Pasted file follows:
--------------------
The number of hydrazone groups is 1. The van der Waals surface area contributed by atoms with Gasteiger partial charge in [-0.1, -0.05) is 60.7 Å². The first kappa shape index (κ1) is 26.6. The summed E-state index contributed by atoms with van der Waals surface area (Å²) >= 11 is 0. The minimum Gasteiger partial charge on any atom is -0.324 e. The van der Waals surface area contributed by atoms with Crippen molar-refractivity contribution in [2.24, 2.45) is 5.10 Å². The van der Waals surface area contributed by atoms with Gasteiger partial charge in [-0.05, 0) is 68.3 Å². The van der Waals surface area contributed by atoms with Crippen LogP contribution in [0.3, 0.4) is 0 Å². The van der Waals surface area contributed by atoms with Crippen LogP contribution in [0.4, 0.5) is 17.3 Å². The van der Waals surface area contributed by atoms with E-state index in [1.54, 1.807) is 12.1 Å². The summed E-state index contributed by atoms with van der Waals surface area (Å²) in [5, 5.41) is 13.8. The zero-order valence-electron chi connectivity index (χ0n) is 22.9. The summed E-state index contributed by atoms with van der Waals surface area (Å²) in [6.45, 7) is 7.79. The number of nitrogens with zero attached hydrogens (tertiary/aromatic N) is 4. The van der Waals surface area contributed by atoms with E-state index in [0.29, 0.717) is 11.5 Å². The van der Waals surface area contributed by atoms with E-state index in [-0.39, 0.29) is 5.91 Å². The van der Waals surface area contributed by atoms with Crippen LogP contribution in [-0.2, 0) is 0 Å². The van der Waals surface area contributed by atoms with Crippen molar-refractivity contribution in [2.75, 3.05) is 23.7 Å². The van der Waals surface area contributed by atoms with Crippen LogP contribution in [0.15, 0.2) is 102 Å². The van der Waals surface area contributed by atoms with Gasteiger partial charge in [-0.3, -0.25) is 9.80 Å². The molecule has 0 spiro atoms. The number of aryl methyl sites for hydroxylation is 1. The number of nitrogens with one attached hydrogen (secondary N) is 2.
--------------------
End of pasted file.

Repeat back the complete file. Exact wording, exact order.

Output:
The number of hydrazone groups is 1. The van der Waals surface area contributed by atoms with Gasteiger partial charge in [-0.1, -0.05) is 60.7 Å². The first kappa shape index (κ1) is 26.6. The summed E-state index contributed by atoms with van der Waals surface area (Å²) >= 11 is 0. The minimum Gasteiger partial charge on any atom is -0.324 e. The van der Waals surface area contributed by atoms with Crippen molar-refractivity contribution in [2.24, 2.45) is 5.10 Å². The van der Waals surface area contributed by atoms with Gasteiger partial charge in [-0.05, 0) is 68.3 Å². The van der Waals surface area contributed by atoms with Crippen LogP contribution in [0.3, 0.4) is 0 Å². The van der Waals surface area contributed by atoms with Crippen LogP contribution in [0.4, 0.5) is 17.3 Å². The van der Waals surface area contributed by atoms with E-state index in [1.54, 1.807) is 12.1 Å². The summed E-state index contributed by atoms with van der Waals surface area (Å²) in [5, 5.41) is 13.8. The zero-order valence-electron chi connectivity index (χ0n) is 22.9. The summed E-state index contributed by atoms with van der Waals surface area (Å²) in [6.45, 7) is 7.79. The number of nitrogens with zero attached hydrogens (tertiary/aromatic N) is 4. The van der Waals surface area contributed by atoms with E-state index in [0.29, 0.717) is 11.5 Å². The van der Waals surface area contributed by atoms with E-state index in [-0.39, 0.29) is 5.91 Å². The van der Waals surface area contributed by atoms with Crippen LogP contribution in [-0.2, 0) is 0 Å². The van der Waals surface area contributed by atoms with Crippen molar-refractivity contribution in [2.75, 3.05) is 23.7 Å². The van der Waals surface area contributed by atoms with Crippen LogP contribution in [0.15, 0.2) is 102 Å². The van der Waals surface area contributed by atoms with Gasteiger partial charge in [-0.3, -0.25) is 9.80 Å². The molecule has 0 spiro atoms. The number of aryl methyl sites for hydroxylation is 1. The number of nitrogens with one attached hydrogen (secondary N) is 2.